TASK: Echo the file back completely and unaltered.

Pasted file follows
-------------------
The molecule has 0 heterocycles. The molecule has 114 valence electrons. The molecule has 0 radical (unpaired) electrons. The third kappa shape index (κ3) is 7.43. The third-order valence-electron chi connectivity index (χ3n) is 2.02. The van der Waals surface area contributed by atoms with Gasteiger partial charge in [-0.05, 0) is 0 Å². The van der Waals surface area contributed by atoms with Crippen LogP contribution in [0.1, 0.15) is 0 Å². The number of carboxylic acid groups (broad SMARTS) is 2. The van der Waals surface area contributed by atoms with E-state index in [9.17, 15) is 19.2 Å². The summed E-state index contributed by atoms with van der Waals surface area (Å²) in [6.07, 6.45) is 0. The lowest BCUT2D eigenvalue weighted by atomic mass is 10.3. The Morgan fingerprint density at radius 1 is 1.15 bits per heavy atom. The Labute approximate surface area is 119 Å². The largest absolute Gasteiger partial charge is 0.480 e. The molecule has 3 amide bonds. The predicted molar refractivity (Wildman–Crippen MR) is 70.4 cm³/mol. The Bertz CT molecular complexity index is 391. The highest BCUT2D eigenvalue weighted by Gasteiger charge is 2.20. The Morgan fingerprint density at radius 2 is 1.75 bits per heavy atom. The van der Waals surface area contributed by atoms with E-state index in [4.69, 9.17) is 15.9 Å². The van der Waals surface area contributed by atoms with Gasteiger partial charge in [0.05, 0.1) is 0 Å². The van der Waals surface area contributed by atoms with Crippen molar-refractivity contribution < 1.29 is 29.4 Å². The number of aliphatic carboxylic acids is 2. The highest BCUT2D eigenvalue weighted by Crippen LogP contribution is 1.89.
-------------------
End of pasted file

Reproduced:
The molecule has 0 heterocycles. The molecule has 114 valence electrons. The molecule has 0 radical (unpaired) electrons. The third kappa shape index (κ3) is 7.43. The third-order valence-electron chi connectivity index (χ3n) is 2.02. The van der Waals surface area contributed by atoms with Gasteiger partial charge in [-0.05, 0) is 0 Å². The van der Waals surface area contributed by atoms with Crippen LogP contribution in [0.1, 0.15) is 0 Å². The number of carboxylic acid groups (broad SMARTS) is 2. The van der Waals surface area contributed by atoms with E-state index in [9.17, 15) is 19.2 Å². The summed E-state index contributed by atoms with van der Waals surface area (Å²) in [6.07, 6.45) is 0. The lowest BCUT2D eigenvalue weighted by atomic mass is 10.3. The Morgan fingerprint density at radius 1 is 1.15 bits per heavy atom. The Labute approximate surface area is 119 Å². The largest absolute Gasteiger partial charge is 0.480 e. The molecule has 3 amide bonds. The predicted molar refractivity (Wildman–Crippen MR) is 70.4 cm³/mol. The Bertz CT molecular complexity index is 391. The highest BCUT2D eigenvalue weighted by Gasteiger charge is 2.20. The Morgan fingerprint density at radius 2 is 1.75 bits per heavy atom. The van der Waals surface area contributed by atoms with E-state index in [4.69, 9.17) is 15.9 Å². The van der Waals surface area contributed by atoms with Gasteiger partial charge in [0.05, 0.1) is 0 Å². The van der Waals surface area contributed by atoms with Crippen molar-refractivity contribution < 1.29 is 29.4 Å². The number of aliphatic carboxylic acids is 2. The highest BCUT2D eigenvalue weighted by Crippen LogP contribution is 1.89.